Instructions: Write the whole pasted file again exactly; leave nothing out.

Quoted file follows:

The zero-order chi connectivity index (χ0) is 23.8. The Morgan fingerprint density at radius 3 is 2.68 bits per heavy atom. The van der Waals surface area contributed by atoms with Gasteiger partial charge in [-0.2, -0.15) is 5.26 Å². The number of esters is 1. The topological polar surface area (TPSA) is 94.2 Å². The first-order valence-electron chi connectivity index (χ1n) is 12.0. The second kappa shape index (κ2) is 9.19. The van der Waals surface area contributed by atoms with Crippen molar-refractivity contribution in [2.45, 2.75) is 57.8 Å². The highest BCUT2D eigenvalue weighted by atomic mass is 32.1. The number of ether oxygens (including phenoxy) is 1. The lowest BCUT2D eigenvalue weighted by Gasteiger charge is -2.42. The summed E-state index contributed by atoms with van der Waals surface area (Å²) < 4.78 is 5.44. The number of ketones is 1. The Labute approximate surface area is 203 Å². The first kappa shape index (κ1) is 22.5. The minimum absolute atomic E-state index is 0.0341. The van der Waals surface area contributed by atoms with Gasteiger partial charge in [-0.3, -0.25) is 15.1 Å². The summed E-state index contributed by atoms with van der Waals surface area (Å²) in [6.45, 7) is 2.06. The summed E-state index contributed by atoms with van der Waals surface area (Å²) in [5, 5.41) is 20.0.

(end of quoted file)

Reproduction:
The zero-order chi connectivity index (χ0) is 23.8. The Morgan fingerprint density at radius 3 is 2.68 bits per heavy atom. The van der Waals surface area contributed by atoms with Gasteiger partial charge in [-0.2, -0.15) is 5.26 Å². The number of esters is 1. The topological polar surface area (TPSA) is 94.2 Å². The first-order valence-electron chi connectivity index (χ1n) is 12.0. The second kappa shape index (κ2) is 9.19. The van der Waals surface area contributed by atoms with Crippen molar-refractivity contribution in [2.45, 2.75) is 57.8 Å². The highest BCUT2D eigenvalue weighted by atomic mass is 32.1. The number of ether oxygens (including phenoxy) is 1. The lowest BCUT2D eigenvalue weighted by Gasteiger charge is -2.42. The summed E-state index contributed by atoms with van der Waals surface area (Å²) < 4.78 is 5.44. The number of ketones is 1. The Labute approximate surface area is 203 Å². The first kappa shape index (κ1) is 22.5. The minimum absolute atomic E-state index is 0.0341. The van der Waals surface area contributed by atoms with Gasteiger partial charge in [-0.3, -0.25) is 15.1 Å². The summed E-state index contributed by atoms with van der Waals surface area (Å²) in [6.45, 7) is 2.06. The summed E-state index contributed by atoms with van der Waals surface area (Å²) in [5, 5.41) is 20.0.